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I like to grow peas on the deck and was looking for a way to make a different kind of teepee using garden stakes. One option is to tie the poles together at the top. This works but isn’t very durable or attractive.

I decided to design and 3D print a finial for the top of the rods. The angles of the holes dictate the spread at the bottom. This version needed to fit in a pot so I set the angle accordingly. I also wanted something bright to add color to the teepee. Red was chosen but other colors (green, white, black, purple, etc.) are generally available at any 3D print shop. My local library offers the service and charges $.25/gram for the print. This part cost less than $4.00.

I’ve included the 3D print file (*.STL) in case others would like to print their own. I’ve also included the STEP file if you would like to modify the design to meet your requirements.

Step 1: Materials

  • 3D Printed Finial
  • Heavy Duty Garden Stakes (7/16” diameter x 6’ Long)
  • String

Step 2: Design Features

The design is based off a triangular pyramid with 1.5” long sides and 2” tall.

Step 3: Design Features

The 7/16” diameter holes in the bottom are at 8 degree angles and are .75” deep. For a 6’ long stake, this works out to an outer ring of 24.5”

Step 4: Design Features

In the finial 3D model, small upturned ‘L’ brackets were added to each of the three sides to attach string. This string runs down to the base and is attached by a cross string in two places. The peas will climb the string and the legs of the as they grow.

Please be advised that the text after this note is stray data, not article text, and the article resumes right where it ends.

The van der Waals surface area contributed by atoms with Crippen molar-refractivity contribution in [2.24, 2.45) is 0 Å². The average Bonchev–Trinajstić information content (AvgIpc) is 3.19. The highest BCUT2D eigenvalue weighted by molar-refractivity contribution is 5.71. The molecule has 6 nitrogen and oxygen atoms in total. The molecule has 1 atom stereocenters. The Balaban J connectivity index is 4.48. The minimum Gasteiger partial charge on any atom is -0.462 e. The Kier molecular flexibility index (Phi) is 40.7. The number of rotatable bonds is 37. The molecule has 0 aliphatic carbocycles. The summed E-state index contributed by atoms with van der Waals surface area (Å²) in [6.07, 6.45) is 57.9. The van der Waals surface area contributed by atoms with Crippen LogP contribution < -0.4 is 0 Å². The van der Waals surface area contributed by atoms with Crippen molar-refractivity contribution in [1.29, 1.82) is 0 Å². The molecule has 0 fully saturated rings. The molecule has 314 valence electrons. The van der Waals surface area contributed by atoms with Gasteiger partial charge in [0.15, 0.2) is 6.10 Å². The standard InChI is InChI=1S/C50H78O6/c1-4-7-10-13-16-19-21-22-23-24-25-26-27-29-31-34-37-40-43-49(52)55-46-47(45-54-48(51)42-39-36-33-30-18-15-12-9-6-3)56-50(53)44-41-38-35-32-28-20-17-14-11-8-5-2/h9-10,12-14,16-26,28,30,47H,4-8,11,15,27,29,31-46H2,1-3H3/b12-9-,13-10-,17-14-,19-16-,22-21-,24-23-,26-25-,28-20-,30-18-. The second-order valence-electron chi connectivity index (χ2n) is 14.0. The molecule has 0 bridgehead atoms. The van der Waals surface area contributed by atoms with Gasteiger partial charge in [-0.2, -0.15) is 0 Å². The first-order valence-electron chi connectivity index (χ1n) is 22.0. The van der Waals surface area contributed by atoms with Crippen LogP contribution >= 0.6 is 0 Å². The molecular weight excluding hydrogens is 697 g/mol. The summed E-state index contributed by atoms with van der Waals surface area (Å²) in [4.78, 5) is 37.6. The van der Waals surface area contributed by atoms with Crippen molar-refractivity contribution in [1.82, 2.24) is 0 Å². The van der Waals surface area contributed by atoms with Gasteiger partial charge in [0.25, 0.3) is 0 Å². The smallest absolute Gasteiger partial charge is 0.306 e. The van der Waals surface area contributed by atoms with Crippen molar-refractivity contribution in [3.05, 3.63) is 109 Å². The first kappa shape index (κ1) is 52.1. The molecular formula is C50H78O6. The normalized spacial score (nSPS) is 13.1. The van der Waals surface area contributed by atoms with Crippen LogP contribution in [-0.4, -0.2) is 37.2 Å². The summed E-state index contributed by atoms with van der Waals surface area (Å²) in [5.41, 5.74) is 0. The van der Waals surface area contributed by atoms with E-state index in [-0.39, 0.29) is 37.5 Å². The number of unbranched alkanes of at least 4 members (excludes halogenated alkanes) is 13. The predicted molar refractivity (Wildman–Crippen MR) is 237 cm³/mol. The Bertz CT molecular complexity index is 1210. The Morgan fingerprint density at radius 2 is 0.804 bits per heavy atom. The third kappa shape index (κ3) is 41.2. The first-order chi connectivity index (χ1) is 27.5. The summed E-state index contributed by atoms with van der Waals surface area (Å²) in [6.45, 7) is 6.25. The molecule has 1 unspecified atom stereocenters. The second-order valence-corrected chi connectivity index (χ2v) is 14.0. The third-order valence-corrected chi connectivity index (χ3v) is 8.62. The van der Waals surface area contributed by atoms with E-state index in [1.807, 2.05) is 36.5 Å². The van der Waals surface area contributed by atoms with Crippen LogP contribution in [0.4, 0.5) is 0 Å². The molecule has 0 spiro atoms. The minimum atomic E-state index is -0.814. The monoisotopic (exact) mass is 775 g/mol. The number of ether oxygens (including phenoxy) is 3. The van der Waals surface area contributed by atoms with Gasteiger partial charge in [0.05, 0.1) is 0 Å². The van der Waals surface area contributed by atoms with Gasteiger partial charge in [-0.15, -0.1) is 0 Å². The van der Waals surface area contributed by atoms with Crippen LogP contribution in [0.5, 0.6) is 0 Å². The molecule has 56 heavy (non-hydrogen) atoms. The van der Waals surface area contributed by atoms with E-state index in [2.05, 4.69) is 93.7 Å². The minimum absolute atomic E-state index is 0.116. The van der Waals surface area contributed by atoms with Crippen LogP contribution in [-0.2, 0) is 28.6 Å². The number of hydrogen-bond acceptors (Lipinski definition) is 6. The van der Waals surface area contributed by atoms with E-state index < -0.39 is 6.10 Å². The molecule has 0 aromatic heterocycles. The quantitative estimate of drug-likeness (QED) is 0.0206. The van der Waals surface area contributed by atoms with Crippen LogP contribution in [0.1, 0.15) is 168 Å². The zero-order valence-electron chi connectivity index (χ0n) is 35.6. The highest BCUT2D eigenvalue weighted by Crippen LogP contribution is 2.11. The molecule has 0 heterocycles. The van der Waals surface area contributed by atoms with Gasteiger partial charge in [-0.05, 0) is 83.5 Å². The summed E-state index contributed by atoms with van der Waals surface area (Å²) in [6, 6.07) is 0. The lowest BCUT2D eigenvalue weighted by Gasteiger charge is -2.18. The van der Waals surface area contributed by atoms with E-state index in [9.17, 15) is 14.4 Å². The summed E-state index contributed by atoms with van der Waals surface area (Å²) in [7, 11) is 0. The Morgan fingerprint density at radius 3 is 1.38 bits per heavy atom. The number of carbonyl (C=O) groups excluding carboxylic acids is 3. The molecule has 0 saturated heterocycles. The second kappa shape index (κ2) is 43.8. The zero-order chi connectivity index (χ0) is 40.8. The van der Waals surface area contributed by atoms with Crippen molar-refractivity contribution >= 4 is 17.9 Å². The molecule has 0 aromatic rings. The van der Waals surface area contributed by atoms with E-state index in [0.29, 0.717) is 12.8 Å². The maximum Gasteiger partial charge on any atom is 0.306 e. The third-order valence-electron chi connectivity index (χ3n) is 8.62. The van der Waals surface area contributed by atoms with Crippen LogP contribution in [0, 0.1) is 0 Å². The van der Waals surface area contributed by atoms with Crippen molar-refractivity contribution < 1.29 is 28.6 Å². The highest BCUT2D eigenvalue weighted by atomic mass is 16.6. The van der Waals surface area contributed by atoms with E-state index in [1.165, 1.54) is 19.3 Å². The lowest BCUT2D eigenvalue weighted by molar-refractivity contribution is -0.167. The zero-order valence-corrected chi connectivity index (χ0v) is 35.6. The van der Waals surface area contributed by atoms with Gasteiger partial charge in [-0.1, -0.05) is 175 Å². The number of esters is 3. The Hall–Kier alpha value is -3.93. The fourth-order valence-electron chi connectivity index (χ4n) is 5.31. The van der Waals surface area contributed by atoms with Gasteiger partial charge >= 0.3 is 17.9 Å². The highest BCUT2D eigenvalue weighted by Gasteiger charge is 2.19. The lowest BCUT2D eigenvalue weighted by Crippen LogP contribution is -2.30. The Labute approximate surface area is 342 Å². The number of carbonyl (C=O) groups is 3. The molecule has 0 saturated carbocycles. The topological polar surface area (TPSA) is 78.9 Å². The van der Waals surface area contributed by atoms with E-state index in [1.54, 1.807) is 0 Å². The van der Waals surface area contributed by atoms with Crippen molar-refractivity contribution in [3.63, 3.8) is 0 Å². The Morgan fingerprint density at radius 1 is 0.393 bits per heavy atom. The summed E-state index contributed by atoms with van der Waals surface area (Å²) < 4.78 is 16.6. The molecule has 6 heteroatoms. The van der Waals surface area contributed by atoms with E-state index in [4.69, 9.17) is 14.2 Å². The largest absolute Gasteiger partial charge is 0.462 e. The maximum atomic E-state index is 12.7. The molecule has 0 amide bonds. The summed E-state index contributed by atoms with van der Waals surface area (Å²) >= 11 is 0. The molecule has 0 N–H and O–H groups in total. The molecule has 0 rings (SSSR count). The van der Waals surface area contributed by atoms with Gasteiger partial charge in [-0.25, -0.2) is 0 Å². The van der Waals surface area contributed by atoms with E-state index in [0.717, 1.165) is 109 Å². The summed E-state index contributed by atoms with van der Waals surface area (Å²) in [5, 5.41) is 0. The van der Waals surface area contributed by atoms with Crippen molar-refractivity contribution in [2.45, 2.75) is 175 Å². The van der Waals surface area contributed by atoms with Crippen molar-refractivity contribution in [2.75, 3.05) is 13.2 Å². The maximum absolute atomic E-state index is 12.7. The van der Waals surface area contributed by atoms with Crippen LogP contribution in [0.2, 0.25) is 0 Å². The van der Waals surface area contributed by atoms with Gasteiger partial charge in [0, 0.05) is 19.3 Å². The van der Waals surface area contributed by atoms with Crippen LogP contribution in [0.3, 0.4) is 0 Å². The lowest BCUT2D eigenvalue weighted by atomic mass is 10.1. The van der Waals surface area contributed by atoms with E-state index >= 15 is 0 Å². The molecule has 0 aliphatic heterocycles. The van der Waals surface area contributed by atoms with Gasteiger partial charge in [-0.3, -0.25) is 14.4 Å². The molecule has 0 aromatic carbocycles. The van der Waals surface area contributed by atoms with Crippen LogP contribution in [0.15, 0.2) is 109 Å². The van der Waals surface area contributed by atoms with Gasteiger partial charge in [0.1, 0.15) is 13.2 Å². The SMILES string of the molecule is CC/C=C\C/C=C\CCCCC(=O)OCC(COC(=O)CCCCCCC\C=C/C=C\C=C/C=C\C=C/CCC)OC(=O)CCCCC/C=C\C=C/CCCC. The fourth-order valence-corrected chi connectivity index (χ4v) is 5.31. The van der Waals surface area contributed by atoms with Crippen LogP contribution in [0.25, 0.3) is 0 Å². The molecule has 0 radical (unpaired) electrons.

Step 5: Installation

Plant peas or pole beans in a pot or in the ground. Place 7/16” diameter stakes into finial holes. Place other end of the stakes in the dirt. Tie string across the bottom sides of the stakes. Run string across finial hook and attach to cross string as shown.

Step 6: Pictures

I will post pictures later in the season to see how well this worked.

Step 7: Files

STL and STEP files included.

<p>I don't know what this is doing in the Technology thread. Just because you need a 3D printer to make it is no reason. Move it to Outdoors, or Gardening.</p>
<p>I debated on which thread to post. The only part that is unique in this instructable is the 3D printed part. The other parts (string and stakes) are purchased. Therefore, I think it falls predominantly under &quot;3D Printing&quot; which is listed under &quot;Technology&quot;. Unfortunately, Instructables doesn't let you post under multiple categories. </p>
<p>Wow! Me gusta!</p>

About This Instructable

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Bio: I like to design and build random things.
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